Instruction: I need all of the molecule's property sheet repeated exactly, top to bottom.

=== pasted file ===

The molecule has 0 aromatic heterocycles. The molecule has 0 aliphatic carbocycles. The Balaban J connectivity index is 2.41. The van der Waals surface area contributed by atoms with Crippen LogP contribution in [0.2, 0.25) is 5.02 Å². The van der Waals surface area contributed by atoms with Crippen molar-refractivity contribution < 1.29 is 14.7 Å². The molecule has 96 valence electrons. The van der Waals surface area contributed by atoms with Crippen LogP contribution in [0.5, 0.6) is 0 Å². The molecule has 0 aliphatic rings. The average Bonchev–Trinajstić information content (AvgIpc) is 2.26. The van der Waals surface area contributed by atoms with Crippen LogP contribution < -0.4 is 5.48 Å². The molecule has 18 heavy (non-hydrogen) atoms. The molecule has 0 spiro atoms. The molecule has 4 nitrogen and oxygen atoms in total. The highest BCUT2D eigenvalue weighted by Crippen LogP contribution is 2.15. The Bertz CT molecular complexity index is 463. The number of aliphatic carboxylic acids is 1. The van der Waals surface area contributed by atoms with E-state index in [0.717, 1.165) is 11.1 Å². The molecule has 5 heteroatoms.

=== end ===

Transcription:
The molecule has 0 aromatic heterocycles. The molecule has 0 aliphatic carbocycles. The Balaban J connectivity index is 2.41. The van der Waals surface area contributed by atoms with Crippen LogP contribution in [0.2, 0.25) is 5.02 Å². The van der Waals surface area contributed by atoms with Crippen molar-refractivity contribution < 1.29 is 14.7 Å². The molecule has 96 valence electrons. The van der Waals surface area contributed by atoms with Crippen LogP contribution in [0.5, 0.6) is 0 Å². The molecule has 0 aliphatic rings. The average Bonchev–Trinajstić information content (AvgIpc) is 2.26. The van der Waals surface area contributed by atoms with Crippen LogP contribution < -0.4 is 5.48 Å². The molecule has 18 heavy (non-hydrogen) atoms. The molecule has 0 spiro atoms. The molecule has 4 nitrogen and oxygen atoms in total. The highest BCUT2D eigenvalue weighted by Crippen LogP contribution is 2.15. The Bertz CT molecular complexity index is 463. The number of aliphatic carboxylic acids is 1. The van der Waals surface area contributed by atoms with E-state index in [0.717, 1.165) is 11.1 Å². The molecule has 5 heteroatoms.